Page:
Who watches Lawrence Welk?

It’s on PBS here in Arkansas. I’m not dissing it - I like lots of corny music.

I used to watch it when I was 6, because my grandmother did. It was exotic, to me. :slight_smile:

Stoners do.

My grandfather did, as did anyone else who was in the house at 7 PM on a Saturday. Anyone else could watch whatever they wanted in any other timeslot, but Welk was non-negotiable.

When we burned his favorite living-room chair after his funeral, we all imagined we heard the Goodnight song bubbling out of it.

I remember when Welk’s recording of “Calcutta” was big on the charts back in the, what, 1960s? :dubious: :confused:

I listen to cheesy lounge music on occasion,* but when I do, I lean more toward the likes of Dean Martin and Engelbert Humperdinck. :o

Still, I do enjoy watching Welk’s token Negro tap-dancer.** He was still going strong in the '90s, when he did a classy number in an episode of Columbo. :cool:

*Usually very late at night, when I’m feeling really depressed. :frowning:

**Once introduced as “a fine gentleman and a credit to his race.” I kid you not! :smack:

Waaal, when ol’ Gran-Pappy done gots hisself put in the Home, t’weren’t nothin’ BUT Mr. Welk on the tee-vee.
Seriously. Gramps was in the Alzheimer’s ward, but we’d catch glimpses of TVs in other common areas… I never saw ANYTHING else on. No Murder She Wrote, no Bob Newhart or Dick Van Dyke, no Happy Days. Unless there’s a 24/7 channel I don’t know about, I suspect someone had Welk DVDs looping non-stop.

Now, were all those bubbles (and bubbly performers) a comfort, or did they accelerate the loss of hope? We need to fund that research.

It’s on our PBS station right before something else I like to watch, so sometimes I have it on. I watched it with my parents when I was a kid, and I gotta say that even now it fascinates me. A few months ago, they ran the very first show, which was on July 2, 1955. I was age 6. It really is a window into a different era.

I don’t know what “corny” music is, but his band played standards from the American songbook that were popular then and will never disappear.

Something I’ve wondered, and maybe sometime who will look into this thread may know-- what was Welk’s standing among his contemporaries, band leaders, and musicians? Was he considered a good band leader?

I sometimes watch it but never listen to it. It’s on the TV with the sound turned off while I listen to music I like. I like the 50s-60s fashion and hairdos in a ha-ha look at what people thought was cool back in the day kind of way. I’ve tried to listen to the audio but can’t last more than about 30 seconds. It’s kind of weird when the music I’m listening to syncs with the video.

He was allowed to conduct the studio orchestra when he was a guest on The David Frost Show.

They played the show’s jazzy theme music under his direction. It was … interesting. :dubious:

I used to laugh when all of the old geezers in the audience got up to dance. Now I just feel depressed because I realize I’m as old as they were then. :frowning:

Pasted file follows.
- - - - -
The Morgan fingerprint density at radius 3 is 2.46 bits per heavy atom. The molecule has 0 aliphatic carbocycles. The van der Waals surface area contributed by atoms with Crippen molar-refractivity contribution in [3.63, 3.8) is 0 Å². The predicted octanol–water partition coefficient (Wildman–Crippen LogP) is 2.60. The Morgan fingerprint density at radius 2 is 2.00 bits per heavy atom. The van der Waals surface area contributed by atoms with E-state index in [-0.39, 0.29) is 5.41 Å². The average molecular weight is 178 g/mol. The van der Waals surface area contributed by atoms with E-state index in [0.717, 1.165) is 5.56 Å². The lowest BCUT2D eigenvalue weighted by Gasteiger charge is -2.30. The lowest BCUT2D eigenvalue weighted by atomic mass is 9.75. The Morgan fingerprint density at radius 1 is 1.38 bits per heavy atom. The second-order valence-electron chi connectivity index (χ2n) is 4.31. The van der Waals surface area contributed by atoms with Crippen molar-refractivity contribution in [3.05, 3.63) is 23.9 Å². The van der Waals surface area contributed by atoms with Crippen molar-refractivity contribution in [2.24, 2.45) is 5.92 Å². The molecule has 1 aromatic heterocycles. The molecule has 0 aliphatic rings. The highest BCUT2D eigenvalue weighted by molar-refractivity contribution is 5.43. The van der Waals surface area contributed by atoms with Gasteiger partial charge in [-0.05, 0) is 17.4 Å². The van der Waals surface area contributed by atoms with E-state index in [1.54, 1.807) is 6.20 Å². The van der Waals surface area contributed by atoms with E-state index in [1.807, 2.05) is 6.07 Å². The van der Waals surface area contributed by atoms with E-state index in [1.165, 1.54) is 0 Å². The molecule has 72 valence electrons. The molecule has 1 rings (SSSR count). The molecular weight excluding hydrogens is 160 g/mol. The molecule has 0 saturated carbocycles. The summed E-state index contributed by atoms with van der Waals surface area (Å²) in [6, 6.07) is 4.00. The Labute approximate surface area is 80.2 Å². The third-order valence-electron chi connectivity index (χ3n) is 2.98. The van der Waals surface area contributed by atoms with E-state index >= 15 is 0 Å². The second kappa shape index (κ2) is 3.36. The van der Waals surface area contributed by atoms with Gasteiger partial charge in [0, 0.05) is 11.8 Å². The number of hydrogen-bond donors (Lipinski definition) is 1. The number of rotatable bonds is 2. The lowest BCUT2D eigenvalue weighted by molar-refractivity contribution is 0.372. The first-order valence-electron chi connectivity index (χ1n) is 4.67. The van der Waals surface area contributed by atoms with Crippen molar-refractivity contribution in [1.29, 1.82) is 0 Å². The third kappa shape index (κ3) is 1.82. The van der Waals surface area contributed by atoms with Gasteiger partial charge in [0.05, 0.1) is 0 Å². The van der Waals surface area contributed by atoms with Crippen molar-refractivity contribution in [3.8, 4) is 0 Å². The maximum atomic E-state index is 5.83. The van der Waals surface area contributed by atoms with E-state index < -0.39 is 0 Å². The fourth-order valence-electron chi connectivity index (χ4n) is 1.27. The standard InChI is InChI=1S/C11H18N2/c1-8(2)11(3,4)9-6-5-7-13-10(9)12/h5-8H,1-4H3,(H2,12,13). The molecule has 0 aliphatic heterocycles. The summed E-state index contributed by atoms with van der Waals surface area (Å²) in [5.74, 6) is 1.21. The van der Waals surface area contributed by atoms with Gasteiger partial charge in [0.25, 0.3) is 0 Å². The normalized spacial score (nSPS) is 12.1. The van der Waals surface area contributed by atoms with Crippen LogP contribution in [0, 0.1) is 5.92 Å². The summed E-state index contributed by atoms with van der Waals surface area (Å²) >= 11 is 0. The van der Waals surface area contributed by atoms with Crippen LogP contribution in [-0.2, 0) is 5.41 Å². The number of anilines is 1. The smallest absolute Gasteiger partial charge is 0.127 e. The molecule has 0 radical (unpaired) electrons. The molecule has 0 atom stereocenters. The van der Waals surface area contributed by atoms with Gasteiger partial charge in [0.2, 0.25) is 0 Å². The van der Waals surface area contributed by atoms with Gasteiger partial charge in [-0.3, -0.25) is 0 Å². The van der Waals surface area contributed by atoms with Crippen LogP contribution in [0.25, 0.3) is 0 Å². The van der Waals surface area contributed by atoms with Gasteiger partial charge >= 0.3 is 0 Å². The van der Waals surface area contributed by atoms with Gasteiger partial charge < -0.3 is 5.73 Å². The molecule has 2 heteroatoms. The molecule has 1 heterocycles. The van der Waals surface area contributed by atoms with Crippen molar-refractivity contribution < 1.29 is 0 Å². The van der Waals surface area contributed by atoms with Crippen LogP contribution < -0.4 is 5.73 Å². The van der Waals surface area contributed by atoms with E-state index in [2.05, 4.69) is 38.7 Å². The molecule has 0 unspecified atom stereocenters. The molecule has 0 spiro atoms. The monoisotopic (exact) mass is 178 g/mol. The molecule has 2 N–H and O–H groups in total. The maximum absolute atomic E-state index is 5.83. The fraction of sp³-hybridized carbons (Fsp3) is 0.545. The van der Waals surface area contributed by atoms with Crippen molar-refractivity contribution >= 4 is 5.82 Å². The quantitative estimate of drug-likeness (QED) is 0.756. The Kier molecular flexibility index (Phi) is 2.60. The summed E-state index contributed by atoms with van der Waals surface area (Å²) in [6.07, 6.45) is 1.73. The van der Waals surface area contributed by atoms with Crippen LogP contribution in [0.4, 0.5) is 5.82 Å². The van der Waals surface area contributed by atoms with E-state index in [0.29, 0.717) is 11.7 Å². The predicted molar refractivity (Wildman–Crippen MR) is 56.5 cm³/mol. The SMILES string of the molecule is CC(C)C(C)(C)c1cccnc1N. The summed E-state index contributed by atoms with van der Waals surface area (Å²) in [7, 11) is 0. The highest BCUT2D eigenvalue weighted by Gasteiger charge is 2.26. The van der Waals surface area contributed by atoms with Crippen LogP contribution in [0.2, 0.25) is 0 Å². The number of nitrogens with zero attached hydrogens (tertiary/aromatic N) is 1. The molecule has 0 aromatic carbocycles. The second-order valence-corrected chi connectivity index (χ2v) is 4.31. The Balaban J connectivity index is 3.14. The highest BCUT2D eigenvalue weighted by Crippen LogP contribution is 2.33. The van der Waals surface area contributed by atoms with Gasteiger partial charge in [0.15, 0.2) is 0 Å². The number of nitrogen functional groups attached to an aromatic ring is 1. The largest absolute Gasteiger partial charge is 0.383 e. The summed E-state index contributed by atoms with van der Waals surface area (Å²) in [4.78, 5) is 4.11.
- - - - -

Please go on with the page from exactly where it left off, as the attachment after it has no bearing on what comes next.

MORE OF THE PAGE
I was in S. Florida when he died . Local paper had the lead story on page 1 : “Maestro Lawrence Welk Dies” They knew their readers. :slight_smile:

Muzak for God’s waiting room. :cool:

My view of it is tainted by the fact that I knew some of the performers.

They were the most cynical people I’d met, but not in a good way. In an “I’m smiling but I’m empty inside.” way. They would sing and dance with gusto, but as soon as they trotted offstage, that persona would collapse. Now I sincerely hope there were also sincere folk on stage with the Maestro, but those weren’t the ones I met.

Unfortunately the PBS station WLIW on Long Island, NY stopped running its Saturday night 6PM showing of “Mr Wunnerful” a year ago. 14 years ago the “New York Times” had an article on how reruns of “Lawrence Welk” were the most watch syndicated program on PBS and the viewership on Saturdays was higher than MTV, VH1 or BET. Of course those people went out Saturday nights but the old folks were the ones sending in money to PBS

I watched it sometimes because 1) he presented a form of music that has largely disappeared and 2) it brings back memories of my grandmother would watch him on her television set. Much like on the “Sopranos” Paulie reunites with his aunt/mother watching Welk with her.
In the past on Welk threads there was a poster who mentioned that Welk’s autobiography is surprisingly good and engrossing. I never have tracked down a copy to see if that is true.

I love PBS, but Welk is just strange to me.
Nope. Not watching.

He’s got nothin on the Shmenges.

You mean the Lennon Sisters weren’t really virgins?!? :eek:

I read, years ago, that the some of the musicians on the Welk show considered it their “day job” and played much cooler gigs after hours. No doubt, a lot of them had serious chops. They must have been chomping at the bit to do more adventurous stuff.

I had no idea that it was still on tv. I used to watch it with my grandparents. I strongly associate it with successfully pestering them into letting me watch my first episode of Star Trek TOS. :smiley:

This clip is actually pretty cool. Note the acoustic guitarist shown around 1:37. How could anyone hear him?